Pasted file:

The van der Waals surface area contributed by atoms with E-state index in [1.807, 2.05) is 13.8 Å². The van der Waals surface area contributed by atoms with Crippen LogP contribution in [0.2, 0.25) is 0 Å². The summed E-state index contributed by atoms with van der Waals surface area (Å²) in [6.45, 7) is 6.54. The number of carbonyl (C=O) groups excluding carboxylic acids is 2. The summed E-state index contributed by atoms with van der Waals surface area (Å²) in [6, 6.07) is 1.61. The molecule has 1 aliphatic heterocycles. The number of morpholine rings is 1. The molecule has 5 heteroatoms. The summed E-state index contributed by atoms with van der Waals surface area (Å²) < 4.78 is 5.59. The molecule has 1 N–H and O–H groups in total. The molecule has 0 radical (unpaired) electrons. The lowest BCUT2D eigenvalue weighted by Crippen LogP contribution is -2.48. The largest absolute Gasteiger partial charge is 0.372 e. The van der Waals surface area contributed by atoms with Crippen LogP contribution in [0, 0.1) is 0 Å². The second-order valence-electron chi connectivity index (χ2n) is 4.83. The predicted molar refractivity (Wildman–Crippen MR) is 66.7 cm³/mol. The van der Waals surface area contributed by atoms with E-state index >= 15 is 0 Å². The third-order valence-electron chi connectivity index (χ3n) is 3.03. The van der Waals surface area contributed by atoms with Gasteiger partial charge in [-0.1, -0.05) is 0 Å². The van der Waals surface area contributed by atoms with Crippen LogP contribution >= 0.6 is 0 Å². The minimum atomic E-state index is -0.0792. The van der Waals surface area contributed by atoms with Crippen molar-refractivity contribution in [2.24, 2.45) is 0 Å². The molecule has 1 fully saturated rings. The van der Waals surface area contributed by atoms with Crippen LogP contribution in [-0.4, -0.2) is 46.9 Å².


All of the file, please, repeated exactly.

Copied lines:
The van der Waals surface area contributed by atoms with E-state index in [1.807, 2.05) is 13.8 Å². The van der Waals surface area contributed by atoms with Crippen LogP contribution in [0.2, 0.25) is 0 Å². The summed E-state index contributed by atoms with van der Waals surface area (Å²) in [6.45, 7) is 6.54. The number of carbonyl (C=O) groups excluding carboxylic acids is 2. The summed E-state index contributed by atoms with van der Waals surface area (Å²) in [6, 6.07) is 1.61. The molecule has 1 aliphatic heterocycles. The number of morpholine rings is 1. The molecule has 5 heteroatoms. The summed E-state index contributed by atoms with van der Waals surface area (Å²) < 4.78 is 5.59. The molecule has 1 N–H and O–H groups in total. The molecule has 0 radical (unpaired) electrons. The lowest BCUT2D eigenvalue weighted by Crippen LogP contribution is -2.48. The largest absolute Gasteiger partial charge is 0.372 e. The van der Waals surface area contributed by atoms with Crippen LogP contribution in [0, 0.1) is 0 Å². The second-order valence-electron chi connectivity index (χ2n) is 4.83. The predicted molar refractivity (Wildman–Crippen MR) is 66.7 cm³/mol. The van der Waals surface area contributed by atoms with E-state index >= 15 is 0 Å². The third-order valence-electron chi connectivity index (χ3n) is 3.03. The van der Waals surface area contributed by atoms with Gasteiger partial charge in [-0.1, -0.05) is 0 Å². The van der Waals surface area contributed by atoms with Crippen LogP contribution >= 0.6 is 0 Å². The minimum atomic E-state index is -0.0792. The van der Waals surface area contributed by atoms with Crippen molar-refractivity contribution in [2.24, 2.45) is 0 Å². The molecule has 1 fully saturated rings. The van der Waals surface area contributed by atoms with Crippen LogP contribution in [-0.4, -0.2) is 46.9 Å².